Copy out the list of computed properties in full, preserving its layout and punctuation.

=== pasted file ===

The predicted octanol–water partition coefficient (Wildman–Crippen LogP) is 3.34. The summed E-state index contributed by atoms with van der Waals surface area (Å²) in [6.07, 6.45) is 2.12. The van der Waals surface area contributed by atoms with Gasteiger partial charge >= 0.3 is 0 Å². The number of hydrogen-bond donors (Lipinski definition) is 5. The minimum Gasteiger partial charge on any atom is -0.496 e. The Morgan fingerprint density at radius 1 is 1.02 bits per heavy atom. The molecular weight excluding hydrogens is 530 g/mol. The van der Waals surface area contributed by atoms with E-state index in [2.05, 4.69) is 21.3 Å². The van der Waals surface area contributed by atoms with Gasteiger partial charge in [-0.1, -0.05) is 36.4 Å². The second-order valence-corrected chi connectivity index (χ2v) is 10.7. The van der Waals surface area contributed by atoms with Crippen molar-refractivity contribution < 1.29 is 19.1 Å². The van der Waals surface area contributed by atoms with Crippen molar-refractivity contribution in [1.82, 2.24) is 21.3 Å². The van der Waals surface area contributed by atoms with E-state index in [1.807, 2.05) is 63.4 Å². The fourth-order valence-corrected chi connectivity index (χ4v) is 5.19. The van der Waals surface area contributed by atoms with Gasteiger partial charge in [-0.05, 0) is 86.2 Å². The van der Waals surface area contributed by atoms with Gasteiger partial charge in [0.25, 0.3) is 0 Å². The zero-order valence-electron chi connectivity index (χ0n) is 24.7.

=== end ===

The predicted octanol–water partition coefficient (Wildman–Crippen LogP) is 3.34. The summed E-state index contributed by atoms with van der Waals surface area (Å²) in [6.07, 6.45) is 2.12. The van der Waals surface area contributed by atoms with Gasteiger partial charge >= 0.3 is 0 Å². The number of hydrogen-bond donors (Lipinski definition) is 5. The minimum Gasteiger partial charge on any atom is -0.496 e. The Morgan fingerprint density at radius 1 is 1.02 bits per heavy atom. The molecular weight excluding hydrogens is 530 g/mol. The van der Waals surface area contributed by atoms with E-state index in [2.05, 4.69) is 21.3 Å². The van der Waals surface area contributed by atoms with Gasteiger partial charge in [-0.1, -0.05) is 36.4 Å². The second-order valence-corrected chi connectivity index (χ2v) is 10.7. The van der Waals surface area contributed by atoms with Crippen molar-refractivity contribution < 1.29 is 19.1 Å². The van der Waals surface area contributed by atoms with Crippen molar-refractivity contribution in [1.82, 2.24) is 21.3 Å². The van der Waals surface area contributed by atoms with E-state index in [1.807, 2.05) is 63.4 Å². The fourth-order valence-corrected chi connectivity index (χ4v) is 5.19. The van der Waals surface area contributed by atoms with Gasteiger partial charge in [-0.05, 0) is 86.2 Å². The van der Waals surface area contributed by atoms with Gasteiger partial charge in [0.25, 0.3) is 0 Å². The zero-order valence-electron chi connectivity index (χ0n) is 24.7.